When it comes to saving lives, it’s hard to find a coordinator more dedicated than Sheri Earp, the leader of the Pine/Strawberry community blood drive in Arizona. But it is easy to understand why she is so devoted.
In 1970, Sheri had just begun her career as a medical technician at an Arizona hospital when a young patient in her 20s was rushed into the emergency department. Sheri drew her blood in preparation for what was supposed to be an easy surgery. But the situation took a turn for the worse when the patient’s appendix ruptured. Doctors worked hard to stop the bleeding, but there just wasn’t enough blood to save her. The young woman died on the table.
“I realized what a difference blood makes and decided right then that I wanted to make certain that blood was always there,” reflected Sheri. “If something happens, there should be enough blood. It still brings tears to my eyes.”
Sheri immediately volunteered to serve on the hospital blood drive committee. Seeing an opportunity to recruit even more blood donors and bring new donors to the cause, she established a second blood drive for the surrounding medical buildings. She continued organizing the blood drives for more than 30 years during her medical career until she moved to Pine, Arizona, in 2005.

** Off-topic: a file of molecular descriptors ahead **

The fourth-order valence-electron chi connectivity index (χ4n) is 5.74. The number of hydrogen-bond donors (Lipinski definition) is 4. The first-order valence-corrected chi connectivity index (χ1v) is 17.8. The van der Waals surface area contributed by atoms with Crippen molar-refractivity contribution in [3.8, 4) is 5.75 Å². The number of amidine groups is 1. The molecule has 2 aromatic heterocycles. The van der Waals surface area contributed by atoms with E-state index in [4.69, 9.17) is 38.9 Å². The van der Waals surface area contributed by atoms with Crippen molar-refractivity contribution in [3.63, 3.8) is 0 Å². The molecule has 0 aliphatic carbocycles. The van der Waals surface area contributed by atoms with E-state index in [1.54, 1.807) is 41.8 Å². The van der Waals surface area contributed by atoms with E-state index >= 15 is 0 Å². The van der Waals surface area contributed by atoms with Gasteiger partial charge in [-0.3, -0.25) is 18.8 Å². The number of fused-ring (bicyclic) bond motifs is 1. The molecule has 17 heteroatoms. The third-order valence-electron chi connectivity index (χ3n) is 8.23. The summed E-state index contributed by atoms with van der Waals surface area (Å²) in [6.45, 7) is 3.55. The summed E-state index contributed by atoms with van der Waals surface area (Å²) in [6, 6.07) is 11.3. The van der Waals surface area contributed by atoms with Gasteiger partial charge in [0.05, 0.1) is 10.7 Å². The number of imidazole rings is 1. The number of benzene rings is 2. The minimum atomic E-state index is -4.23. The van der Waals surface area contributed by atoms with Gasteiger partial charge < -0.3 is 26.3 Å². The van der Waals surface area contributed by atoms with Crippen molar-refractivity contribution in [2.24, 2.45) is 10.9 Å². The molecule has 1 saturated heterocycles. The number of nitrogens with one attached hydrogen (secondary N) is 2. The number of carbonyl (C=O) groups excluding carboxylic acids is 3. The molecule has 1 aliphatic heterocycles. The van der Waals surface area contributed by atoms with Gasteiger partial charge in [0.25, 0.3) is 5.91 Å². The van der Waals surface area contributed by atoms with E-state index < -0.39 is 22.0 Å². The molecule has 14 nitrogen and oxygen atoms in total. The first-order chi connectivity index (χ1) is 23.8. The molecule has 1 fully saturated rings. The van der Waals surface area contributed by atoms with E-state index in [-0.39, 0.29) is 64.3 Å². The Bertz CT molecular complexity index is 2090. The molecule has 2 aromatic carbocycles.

Sheri was at the library one day when she heard they were looking for a new coordinator for the Pine community blood drive and she jumped at the chance. Not only was she anxious to continue her lifesaving efforts, but serving as the blood drive coordinator also provided a great opportunity for Sheri to get to know people in her new community. And the rest is history.
Today Sheri is very well known in Pine as the “blood drive lady” and will do almost anything to ensure success. “I wasn’t able to donate myself,” said Sheri. “If I can’t donate, then I will find people who can.” When donors are needed to fill the schedule, she calls people from the phone book, introduces herself and asks if they would be willing to give blood. Each drive, she marks the stopping place in the phone book so she can pick up where she left off the next time. She goes around to the local businesses to drop off posters, ask for displays on their marquees and recruit donors. On blood drive day, you can find Sheri on the side of the main road holding a “blood donors needed” sign to help fill any open appointments. Before COVID-19, she would purchase a beautiful spread of food to say thank you to the donors after they give.
It’s volunteers like Sheri that makes her Donor Recruitment Representative Lori Hillard appreciate the hard work and commitment of blood drive coordinators everywhere. “She puts her heart and soul into being a blood drive coordinator,” said Lori. “She truly goes the extra mile to serve our lifesaving mission!”